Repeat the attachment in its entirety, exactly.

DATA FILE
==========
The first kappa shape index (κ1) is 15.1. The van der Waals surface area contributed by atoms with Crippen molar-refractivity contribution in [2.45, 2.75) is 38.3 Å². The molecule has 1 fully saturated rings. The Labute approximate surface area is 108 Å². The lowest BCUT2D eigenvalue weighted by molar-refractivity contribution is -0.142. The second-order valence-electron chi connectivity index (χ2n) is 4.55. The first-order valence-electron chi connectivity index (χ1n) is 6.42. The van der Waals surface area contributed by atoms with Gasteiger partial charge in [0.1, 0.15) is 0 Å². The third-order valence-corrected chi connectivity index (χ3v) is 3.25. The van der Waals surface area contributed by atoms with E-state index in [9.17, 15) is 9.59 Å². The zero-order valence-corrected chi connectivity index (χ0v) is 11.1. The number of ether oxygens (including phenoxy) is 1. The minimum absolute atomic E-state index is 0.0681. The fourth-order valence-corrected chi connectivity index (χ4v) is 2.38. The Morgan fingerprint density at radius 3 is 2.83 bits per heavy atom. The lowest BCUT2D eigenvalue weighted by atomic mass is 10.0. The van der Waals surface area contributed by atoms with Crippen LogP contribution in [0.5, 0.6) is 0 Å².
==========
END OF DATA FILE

The first kappa shape index (κ1) is 15.1. The van der Waals surface area contributed by atoms with Crippen molar-refractivity contribution in [2.45, 2.75) is 38.3 Å². The molecule has 1 fully saturated rings. The Labute approximate surface area is 108 Å². The lowest BCUT2D eigenvalue weighted by molar-refractivity contribution is -0.142. The second-order valence-electron chi connectivity index (χ2n) is 4.55. The first-order valence-electron chi connectivity index (χ1n) is 6.42. The van der Waals surface area contributed by atoms with Gasteiger partial charge in [0.1, 0.15) is 0 Å². The third-order valence-corrected chi connectivity index (χ3v) is 3.25. The van der Waals surface area contributed by atoms with E-state index in [9.17, 15) is 9.59 Å². The zero-order valence-corrected chi connectivity index (χ0v) is 11.1. The number of ether oxygens (including phenoxy) is 1. The minimum absolute atomic E-state index is 0.0681. The fourth-order valence-corrected chi connectivity index (χ4v) is 2.38. The Morgan fingerprint density at radius 3 is 2.83 bits per heavy atom. The lowest BCUT2D eigenvalue weighted by atomic mass is 10.0. The van der Waals surface area contributed by atoms with Crippen LogP contribution in [0.5, 0.6) is 0 Å².